In the United States, the Department of Homeland Security is in charge of efforts to screen and relocate Afghan refugees, a matter of worry for some Republicans who have tried to portray the enormous relocation operation as a matter of national security concern.
Biden has promised that any American who wishes to return home from Afghanistan would do so without difficulty.
Nonetheless, State Department spokesperson Jen Psaki said on Friday that the United States could not "promise" that all visa holders and other at-risk Afghan civilians would be evacuated by the deadline.
After the military withdrawal is complete, U.S. troops will probably have to devise a strategy for evacuating American residents from the nation, adding even another complicated element to an already unstable scenario.
According to the State Department, up to 250 Americans remaining in Afghanistan have signaled that they are attempting to leave the country, in addition to about 280 others who have not yet decided whether they want to leave the country or plan to remain in the nation.
Escalating evacuation flights are likely to come to an end before the entire military withdrawal is finished.
Nearly 3,000 individuals were evacuated from Afghanistan between early Saturday morning and early Sunday morning, bringing the total number of evacuees out of the country since the end of July to almost 120,000.
A short time after the assault on Thursday, several U.S. allies called off their evacuation operations.
The United Kingdom stated that it would stop operations and that only those who were already at Kabul International Airport would be transported out of the country.
Germany declared on Thursday that its troops had completed its withdrawal from Kabul.
Before Thursday's horrific assault, resident Joe Biden was under increasing pressure to extend the August 31 deadline.
Representatives Seth Moulton (D-MA) and Peter Meijer (R-MI), both of whom are military veterans, traveled to Afghanistan earlier this month to persuade President Barack Biden to extend the deadline. After their trip, they stated that it was "clear" that everyone would not be out of Afghanistan by the 20th anniversary of the September 11 attacks, let alone by the end of August, as they had hoped.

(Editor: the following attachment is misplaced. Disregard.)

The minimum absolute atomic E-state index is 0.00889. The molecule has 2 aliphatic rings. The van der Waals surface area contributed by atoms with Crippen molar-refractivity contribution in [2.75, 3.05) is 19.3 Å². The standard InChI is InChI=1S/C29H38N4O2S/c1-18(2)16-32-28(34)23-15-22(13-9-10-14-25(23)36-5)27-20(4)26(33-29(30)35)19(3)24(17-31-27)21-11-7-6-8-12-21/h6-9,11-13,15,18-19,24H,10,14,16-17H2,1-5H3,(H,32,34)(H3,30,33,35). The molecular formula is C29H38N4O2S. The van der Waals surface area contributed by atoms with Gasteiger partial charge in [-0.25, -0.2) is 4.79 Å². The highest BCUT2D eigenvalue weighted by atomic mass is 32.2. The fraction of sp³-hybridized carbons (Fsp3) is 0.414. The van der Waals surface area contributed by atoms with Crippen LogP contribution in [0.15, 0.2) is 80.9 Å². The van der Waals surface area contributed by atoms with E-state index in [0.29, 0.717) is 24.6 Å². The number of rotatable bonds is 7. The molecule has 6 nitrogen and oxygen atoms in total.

Similarly, another Democrat, Rep. Susan Wild (PA), was the driving force behind a bipartisan letter calling on Biden to prolong the military operation beyond August 31 and begin talks with NATO about turning over the Kabul airport to a NATO force so that Afghans may continue to be evacuated.
"The evacuation procedure seems to have been egregiously mismanaged," Wild said in one of Biden's most harsh comments, which was one of the few from inside his own party to be so frank.
However, Biden has made it plain in speech after speech over the past several months that he is not willing to commit to maintaining soldiers in Afghanistan indefinitely.
After the airport assault on Thursday, he said that he stands by his decision to depart from the nation and has no plans to return.
During a Friday press conference, Psaki did not directly address Wild's criticism. Still, she did admit that the decision-making process and the deaths of 13 military men have been a significant source of concern for the president and White House officials.
"I don't have any direct response to any member of Congress, but what I will say is it is easy to throw stones or be a critic from the outside. It is harder to be in the arena and make difficult decisions. And the decisions a commander-in-chief has to make include among difficult options, right? These were the options."